(Bloomberg) -- S&P Global Ratings continues to weigh a potential downgrade of China Huarong Asset Management Co., more than a month after peers cut their grades on the firm.

The credit risk assessor, which has Huarong three notches above junk territory at BBB+, is still awaiting clarity on the transaction which prompted Huarong to delay releasing 2020 results as well as the firm’s overall performance and government backing, S&P analysts wrote in a Wednesday report. Their base case remains that the company has “a very high likelihood of extraordinary government support.”

Moody’s Investors Service and Fitch Ratings downgraded Huarong in April, and also still have it on watch for further cuts, amid a lack of clarity over the extent of Beijing’s future support. S&P, the first of the trio to warn of a potential downgrade, has yet to make any ratings change.

Worries about the state-owned company’s financial health spread after it missed a deadline at the end of March for releasing its 2020 results. The ensuing drama has rattled investors and emerged as a key test for China’s vast, debt-ridden financial system.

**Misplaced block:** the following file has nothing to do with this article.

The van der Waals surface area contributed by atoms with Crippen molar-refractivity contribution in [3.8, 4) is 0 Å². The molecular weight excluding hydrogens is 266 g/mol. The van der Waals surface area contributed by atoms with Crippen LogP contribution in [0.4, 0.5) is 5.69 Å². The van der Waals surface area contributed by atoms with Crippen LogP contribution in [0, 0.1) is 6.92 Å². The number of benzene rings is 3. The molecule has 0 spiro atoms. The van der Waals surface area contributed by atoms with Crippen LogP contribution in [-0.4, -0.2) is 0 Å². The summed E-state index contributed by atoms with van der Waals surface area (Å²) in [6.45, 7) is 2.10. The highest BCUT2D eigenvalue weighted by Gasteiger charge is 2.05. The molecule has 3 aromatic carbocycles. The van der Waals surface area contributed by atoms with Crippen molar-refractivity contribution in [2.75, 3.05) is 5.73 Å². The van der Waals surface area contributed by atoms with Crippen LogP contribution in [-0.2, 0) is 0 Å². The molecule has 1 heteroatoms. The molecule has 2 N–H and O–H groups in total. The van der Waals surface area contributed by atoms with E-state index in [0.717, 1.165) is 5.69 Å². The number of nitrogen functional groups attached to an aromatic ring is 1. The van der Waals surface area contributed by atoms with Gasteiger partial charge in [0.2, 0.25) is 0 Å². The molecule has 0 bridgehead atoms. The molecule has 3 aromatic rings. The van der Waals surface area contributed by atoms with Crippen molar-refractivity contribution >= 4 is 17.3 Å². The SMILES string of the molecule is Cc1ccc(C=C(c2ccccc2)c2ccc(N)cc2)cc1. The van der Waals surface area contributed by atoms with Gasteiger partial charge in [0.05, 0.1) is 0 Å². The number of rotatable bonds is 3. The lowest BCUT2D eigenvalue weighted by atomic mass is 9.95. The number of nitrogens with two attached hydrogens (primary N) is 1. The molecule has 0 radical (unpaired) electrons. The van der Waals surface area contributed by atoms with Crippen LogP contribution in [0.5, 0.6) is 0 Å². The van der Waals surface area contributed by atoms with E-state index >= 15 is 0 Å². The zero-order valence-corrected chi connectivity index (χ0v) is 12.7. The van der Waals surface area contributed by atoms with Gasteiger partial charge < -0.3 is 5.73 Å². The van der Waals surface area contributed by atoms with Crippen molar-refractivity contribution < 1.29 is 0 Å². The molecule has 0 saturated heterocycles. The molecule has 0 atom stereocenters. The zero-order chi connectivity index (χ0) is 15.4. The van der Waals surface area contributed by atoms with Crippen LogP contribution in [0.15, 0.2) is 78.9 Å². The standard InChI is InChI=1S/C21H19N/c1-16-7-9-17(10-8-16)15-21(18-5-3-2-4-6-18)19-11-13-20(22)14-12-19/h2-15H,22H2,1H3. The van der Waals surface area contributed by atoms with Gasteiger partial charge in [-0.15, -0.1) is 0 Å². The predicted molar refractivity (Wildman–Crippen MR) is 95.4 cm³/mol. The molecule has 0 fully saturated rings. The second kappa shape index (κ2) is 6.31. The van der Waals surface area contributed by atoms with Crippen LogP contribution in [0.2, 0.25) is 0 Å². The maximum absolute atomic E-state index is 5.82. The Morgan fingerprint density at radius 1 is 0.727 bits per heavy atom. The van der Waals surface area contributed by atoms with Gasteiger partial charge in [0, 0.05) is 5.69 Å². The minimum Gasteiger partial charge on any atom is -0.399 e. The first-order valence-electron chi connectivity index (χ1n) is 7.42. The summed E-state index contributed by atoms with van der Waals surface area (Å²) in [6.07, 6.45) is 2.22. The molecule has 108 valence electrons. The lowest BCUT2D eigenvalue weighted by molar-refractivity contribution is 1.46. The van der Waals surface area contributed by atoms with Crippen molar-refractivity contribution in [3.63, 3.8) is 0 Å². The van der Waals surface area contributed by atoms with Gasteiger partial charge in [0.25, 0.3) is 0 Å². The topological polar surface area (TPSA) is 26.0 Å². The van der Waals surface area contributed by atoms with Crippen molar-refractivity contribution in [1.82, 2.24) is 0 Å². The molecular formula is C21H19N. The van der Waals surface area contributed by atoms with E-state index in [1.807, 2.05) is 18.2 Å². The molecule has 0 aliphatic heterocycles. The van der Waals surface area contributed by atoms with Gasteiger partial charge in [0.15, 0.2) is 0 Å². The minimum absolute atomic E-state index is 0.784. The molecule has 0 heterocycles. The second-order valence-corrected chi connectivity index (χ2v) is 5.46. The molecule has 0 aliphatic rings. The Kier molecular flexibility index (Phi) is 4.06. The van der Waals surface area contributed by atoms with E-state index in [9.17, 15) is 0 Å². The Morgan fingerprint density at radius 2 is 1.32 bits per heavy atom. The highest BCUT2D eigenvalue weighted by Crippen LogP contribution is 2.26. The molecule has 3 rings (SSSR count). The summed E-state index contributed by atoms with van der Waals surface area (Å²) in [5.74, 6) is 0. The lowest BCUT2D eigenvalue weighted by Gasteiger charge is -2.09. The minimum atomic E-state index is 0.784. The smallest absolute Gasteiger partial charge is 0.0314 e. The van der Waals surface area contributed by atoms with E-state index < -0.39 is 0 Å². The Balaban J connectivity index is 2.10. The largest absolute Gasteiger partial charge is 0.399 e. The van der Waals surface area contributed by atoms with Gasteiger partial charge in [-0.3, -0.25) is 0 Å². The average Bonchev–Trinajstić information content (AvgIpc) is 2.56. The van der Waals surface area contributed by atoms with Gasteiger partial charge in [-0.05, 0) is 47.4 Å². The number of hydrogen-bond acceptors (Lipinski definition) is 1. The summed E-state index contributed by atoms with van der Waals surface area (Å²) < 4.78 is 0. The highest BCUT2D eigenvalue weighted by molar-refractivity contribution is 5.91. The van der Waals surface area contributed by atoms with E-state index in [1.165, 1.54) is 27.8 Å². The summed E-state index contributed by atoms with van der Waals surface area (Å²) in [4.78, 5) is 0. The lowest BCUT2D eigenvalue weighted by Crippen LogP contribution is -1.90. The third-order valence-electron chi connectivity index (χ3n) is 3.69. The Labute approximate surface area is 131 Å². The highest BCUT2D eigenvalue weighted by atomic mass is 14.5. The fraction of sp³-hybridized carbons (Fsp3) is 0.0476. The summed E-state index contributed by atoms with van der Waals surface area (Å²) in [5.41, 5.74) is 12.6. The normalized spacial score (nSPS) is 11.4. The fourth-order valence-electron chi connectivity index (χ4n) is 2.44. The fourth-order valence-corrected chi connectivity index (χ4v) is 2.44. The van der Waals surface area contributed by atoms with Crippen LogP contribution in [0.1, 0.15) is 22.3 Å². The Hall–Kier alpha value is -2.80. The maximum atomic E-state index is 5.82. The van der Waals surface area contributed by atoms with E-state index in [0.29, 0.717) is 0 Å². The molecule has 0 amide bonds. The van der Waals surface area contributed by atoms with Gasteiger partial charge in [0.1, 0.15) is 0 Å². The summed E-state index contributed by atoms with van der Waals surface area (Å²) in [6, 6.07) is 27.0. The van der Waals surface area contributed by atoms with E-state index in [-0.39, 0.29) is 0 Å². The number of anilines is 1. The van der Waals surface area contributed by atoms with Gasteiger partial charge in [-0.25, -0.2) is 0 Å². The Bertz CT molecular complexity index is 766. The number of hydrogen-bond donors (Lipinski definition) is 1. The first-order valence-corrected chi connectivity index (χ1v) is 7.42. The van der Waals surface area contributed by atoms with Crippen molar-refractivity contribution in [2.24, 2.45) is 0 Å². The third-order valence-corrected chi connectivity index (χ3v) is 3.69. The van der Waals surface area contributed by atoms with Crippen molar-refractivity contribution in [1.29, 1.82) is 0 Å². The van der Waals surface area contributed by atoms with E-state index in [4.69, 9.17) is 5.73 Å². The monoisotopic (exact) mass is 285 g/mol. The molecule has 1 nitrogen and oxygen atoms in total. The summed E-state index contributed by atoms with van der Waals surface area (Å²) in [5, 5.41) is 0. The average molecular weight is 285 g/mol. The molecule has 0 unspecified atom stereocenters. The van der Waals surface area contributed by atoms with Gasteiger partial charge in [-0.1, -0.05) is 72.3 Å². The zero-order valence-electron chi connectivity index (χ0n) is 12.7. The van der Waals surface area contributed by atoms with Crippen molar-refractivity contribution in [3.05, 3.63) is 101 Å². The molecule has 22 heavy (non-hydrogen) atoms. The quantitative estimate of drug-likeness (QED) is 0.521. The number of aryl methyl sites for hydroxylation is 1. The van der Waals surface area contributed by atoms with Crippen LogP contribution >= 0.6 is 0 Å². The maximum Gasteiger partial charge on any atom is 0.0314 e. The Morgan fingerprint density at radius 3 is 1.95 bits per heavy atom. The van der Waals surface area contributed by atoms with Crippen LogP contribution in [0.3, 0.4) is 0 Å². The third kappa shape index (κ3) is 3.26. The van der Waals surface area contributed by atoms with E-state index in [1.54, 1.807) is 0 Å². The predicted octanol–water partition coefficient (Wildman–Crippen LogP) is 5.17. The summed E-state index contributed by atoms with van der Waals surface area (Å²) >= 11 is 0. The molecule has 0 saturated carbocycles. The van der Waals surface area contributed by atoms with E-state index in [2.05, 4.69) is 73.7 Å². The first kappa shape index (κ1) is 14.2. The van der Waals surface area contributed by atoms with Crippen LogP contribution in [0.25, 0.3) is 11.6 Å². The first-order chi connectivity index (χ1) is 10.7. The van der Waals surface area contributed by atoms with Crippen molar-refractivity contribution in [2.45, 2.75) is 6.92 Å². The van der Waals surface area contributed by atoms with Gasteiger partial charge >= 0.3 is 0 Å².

It’s also effectively shut out Huarong from overseas public debt markets. That’s compounded refinancing concerns given the company has $21.7 billion in outstanding dollar bonds, $3.4 billion of which matures through the end of this year, data-compiled by Bloomberg shows. That includes a $900 million note maturing Thursday, which Bloomberg reported has been repaid.

Huarong has continued meeting it onshore and offshore debt payments since concerns first flared at the end of March.

The firm broke its silence over its financial position in late April, with a company executive telling media that it was prepared to make its bond payments and state backing remained intact. The downgrades by overseas raters “have no factual basis” and are “too pessimistic,” Xu Yongli, Huarong’s vice president and board secretary, said in an interview with the state-run Shanghai Securities News.

The borrower has reached funding agreements with state-owned banks to ensure it can repay debt through at least the end of August, by which time the company aims to have completed its 2020 financial statements, people familiar with the matter said in May.

Worries about Huarong have spread to some of the company’s onshore bonds in recent weeks amid a spate of news reports that prompted uncertainty about potential losses for bondholders. Contagion risks have also resurfaced among the dollar bonds of China’s other major bad-debt managers.

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